Street Names for Heroin – Heroin is a potent, highly-addictive illegal opiate drug that has powerful effects which can profoundly depress the central nervous system (CNS) to the point of becoming life-threatening.
Some street names for heroin include the following:
- Big H
- Hell dust
- Brown sugar
- Brown crystal
- Mexican brown
- Mexican mud
- China White
- White nurse
- White lady
- White horse
- White girl
- White boy
- White stuff
There are several different forms of heroin, including white and brown powders and black tar.
Black tar heroin also has several street names, including the following:
- Black tar
- Black pearl
- Mexican black tar
- Mexican tar
Street names for heroin use include:
- Chasing the dragon
- Daytime and evening
- Dip and dab
- Jolly pop
- Paper boy
- Channel swimmer
What Does Heroin Look Like?
In the purest form, heroin is a fine white powder, but it can appear in other colors. When additives, such as sugar, are laced in to dilute the heroin, it can take on different shades ranging from brown, gray or even black.
The Drug Enforcement Administration (DEA) describes three main types of heroin:
- White heroin, which is light-colored and powdery.
- Brown heroin, which is brown or tan, less pure than white heroin, and often used for smoking rather than injecting.
- Black tar heroin, which, in solid form, looks like black tar and is tacky and gooey, and, in powder form, looks like ashes.
Signs of Heroin Use
After someone snorts or injects heroin, they will experience an initial euphoric rush, which may or may not be accompanied by nausea, vomiting, and skin flushing. The euphoria of heroin typically lasts for only a few minutes and is then followed by several hours of drowsiness.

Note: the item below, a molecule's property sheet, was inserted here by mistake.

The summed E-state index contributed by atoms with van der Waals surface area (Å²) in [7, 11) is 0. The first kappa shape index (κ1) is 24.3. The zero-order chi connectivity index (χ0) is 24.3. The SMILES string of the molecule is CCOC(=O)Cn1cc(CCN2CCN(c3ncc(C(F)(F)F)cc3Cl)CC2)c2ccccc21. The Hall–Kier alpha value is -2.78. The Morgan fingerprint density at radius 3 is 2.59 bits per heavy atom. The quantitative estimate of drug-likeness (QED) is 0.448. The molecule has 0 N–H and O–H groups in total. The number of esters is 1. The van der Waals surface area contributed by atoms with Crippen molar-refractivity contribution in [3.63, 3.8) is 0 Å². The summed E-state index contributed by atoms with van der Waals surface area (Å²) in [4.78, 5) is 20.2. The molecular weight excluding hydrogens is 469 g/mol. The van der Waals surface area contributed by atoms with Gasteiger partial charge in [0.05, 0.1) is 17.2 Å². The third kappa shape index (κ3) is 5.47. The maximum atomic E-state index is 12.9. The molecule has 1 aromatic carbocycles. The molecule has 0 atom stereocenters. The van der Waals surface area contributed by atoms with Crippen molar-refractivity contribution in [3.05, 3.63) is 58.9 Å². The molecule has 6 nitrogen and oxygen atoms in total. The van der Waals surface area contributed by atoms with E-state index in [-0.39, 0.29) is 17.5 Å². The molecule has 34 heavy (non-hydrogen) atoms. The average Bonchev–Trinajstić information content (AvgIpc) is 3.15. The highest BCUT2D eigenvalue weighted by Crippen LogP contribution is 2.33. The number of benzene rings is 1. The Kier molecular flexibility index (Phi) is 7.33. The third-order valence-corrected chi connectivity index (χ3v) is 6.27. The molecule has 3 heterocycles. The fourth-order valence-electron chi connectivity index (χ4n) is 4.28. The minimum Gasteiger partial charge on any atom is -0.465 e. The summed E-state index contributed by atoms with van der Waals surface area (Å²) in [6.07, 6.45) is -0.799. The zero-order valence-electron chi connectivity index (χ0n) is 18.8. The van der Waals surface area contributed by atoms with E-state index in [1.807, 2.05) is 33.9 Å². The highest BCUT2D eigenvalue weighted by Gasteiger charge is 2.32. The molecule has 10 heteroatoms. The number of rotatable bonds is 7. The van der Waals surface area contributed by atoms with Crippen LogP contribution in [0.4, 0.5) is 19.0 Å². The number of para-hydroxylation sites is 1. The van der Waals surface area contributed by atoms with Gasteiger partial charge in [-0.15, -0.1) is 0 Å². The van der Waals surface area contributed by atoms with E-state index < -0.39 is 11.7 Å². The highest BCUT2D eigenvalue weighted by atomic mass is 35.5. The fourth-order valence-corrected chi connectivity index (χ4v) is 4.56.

Other noticeable physical signs of heroin use include:
- Impaired coordination
- Constricted pupils
- Impaired mental functioning
- Slurred, slowed or incoherent speech
Because heroin is a CNS depressant, many users enter a hazy, in-and-out of consciousness state known as being “on the nod.” An individual who is on the nod may appear alert one second and then fade out of consciousness. People who are nodding off experience reduced breathing and heart rates. Some heroin users have described being on the nod as a semi-hypnotic state hanging on the edge of consciousness.
Signs of a Heroin Overdose
A heroin overdose is a medical emergency and can rapidly result in coma and death. Being able to recognize the signs of a heroin overdose and respond urgently can a save a life.
Signs of a heroin overdose include very slow, labored, and shallow breathing, stopped breathing, pinpoint pupils and cold, clammy skin. The person may have perilously low blood pressure and a weak pulse and may fall into a coma. Other signs of a heroin overdose include bluish-colored lips and nails, discolored tongue, delirium, drowsiness, and uncontrolled muscle movements.
If you suspect that you or someone you love is experiencing a heroin overdose, call 911 immediately. If you have the anti-overdose drug Narcan (naloxone) available, administer it following the directions provided.
Signs of Long-Term Use
Repeated heroin use may result in many noticeable changes in an individual’s behavior, health, and mental well-being. Heroin addiction can happen rapidly, and as a person becomes increasingly absorbed with their addiction, they may neglect personal grooming and hygiene and begin to look disheveled and unkempt.
Other physical warning signs of chronic heroin use may include the following:
- Damaged or collapsed veins
- Bruising or “track marks”
- Scabs and sores on skin
- Nausea and stomach cramps
- Loss of appetite
- Weight loss
- Sexual dysfunction
- Mood swings and depression
- Sores on nostrils or lips
- Sniffling and nose bleeds